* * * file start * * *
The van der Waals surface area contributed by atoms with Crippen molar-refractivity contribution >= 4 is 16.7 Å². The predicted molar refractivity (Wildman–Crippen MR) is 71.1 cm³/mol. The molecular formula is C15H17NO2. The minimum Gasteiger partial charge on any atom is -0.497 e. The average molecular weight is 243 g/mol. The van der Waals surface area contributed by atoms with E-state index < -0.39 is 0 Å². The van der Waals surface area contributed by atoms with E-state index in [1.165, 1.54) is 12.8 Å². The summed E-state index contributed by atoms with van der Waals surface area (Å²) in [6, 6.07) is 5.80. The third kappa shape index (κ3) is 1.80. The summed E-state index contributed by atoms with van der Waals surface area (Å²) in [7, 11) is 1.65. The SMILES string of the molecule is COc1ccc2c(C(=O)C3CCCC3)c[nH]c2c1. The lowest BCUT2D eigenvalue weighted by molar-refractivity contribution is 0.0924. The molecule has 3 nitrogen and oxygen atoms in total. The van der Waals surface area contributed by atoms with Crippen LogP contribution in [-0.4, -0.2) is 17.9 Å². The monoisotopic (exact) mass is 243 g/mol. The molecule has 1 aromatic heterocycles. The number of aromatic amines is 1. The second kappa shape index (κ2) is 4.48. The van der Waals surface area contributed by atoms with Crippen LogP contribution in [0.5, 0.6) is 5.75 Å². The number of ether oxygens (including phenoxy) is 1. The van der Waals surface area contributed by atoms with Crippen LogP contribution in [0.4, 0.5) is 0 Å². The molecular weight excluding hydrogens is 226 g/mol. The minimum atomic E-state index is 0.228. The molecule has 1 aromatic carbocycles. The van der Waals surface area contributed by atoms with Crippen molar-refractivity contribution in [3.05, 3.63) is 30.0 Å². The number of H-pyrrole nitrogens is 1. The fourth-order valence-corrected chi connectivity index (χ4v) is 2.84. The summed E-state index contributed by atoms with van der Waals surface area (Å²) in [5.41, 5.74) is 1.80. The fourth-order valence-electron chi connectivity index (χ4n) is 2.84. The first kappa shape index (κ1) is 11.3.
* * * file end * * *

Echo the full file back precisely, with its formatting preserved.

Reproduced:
The van der Waals surface area contributed by atoms with Crippen molar-refractivity contribution >= 4 is 16.7 Å². The predicted molar refractivity (Wildman–Crippen MR) is 71.1 cm³/mol. The molecular formula is C15H17NO2. The minimum Gasteiger partial charge on any atom is -0.497 e. The average molecular weight is 243 g/mol. The van der Waals surface area contributed by atoms with E-state index < -0.39 is 0 Å². The van der Waals surface area contributed by atoms with E-state index in [1.165, 1.54) is 12.8 Å². The summed E-state index contributed by atoms with van der Waals surface area (Å²) in [6, 6.07) is 5.80. The third kappa shape index (κ3) is 1.80. The summed E-state index contributed by atoms with van der Waals surface area (Å²) in [7, 11) is 1.65. The SMILES string of the molecule is COc1ccc2c(C(=O)C3CCCC3)c[nH]c2c1. The lowest BCUT2D eigenvalue weighted by molar-refractivity contribution is 0.0924. The molecule has 3 nitrogen and oxygen atoms in total. The van der Waals surface area contributed by atoms with Crippen LogP contribution in [-0.4, -0.2) is 17.9 Å². The monoisotopic (exact) mass is 243 g/mol. The molecule has 1 aromatic heterocycles. The number of aromatic amines is 1. The second kappa shape index (κ2) is 4.48. The van der Waals surface area contributed by atoms with Crippen LogP contribution in [0.5, 0.6) is 5.75 Å². The number of ether oxygens (including phenoxy) is 1. The van der Waals surface area contributed by atoms with Crippen LogP contribution in [0.4, 0.5) is 0 Å². The molecular weight excluding hydrogens is 226 g/mol. The minimum atomic E-state index is 0.228. The molecule has 1 aromatic carbocycles. The van der Waals surface area contributed by atoms with Crippen molar-refractivity contribution in [3.05, 3.63) is 30.0 Å². The number of H-pyrrole nitrogens is 1. The fourth-order valence-corrected chi connectivity index (χ4v) is 2.84. The summed E-state index contributed by atoms with van der Waals surface area (Å²) in [5.41, 5.74) is 1.80. The fourth-order valence-electron chi connectivity index (χ4n) is 2.84. The first kappa shape index (κ1) is 11.3.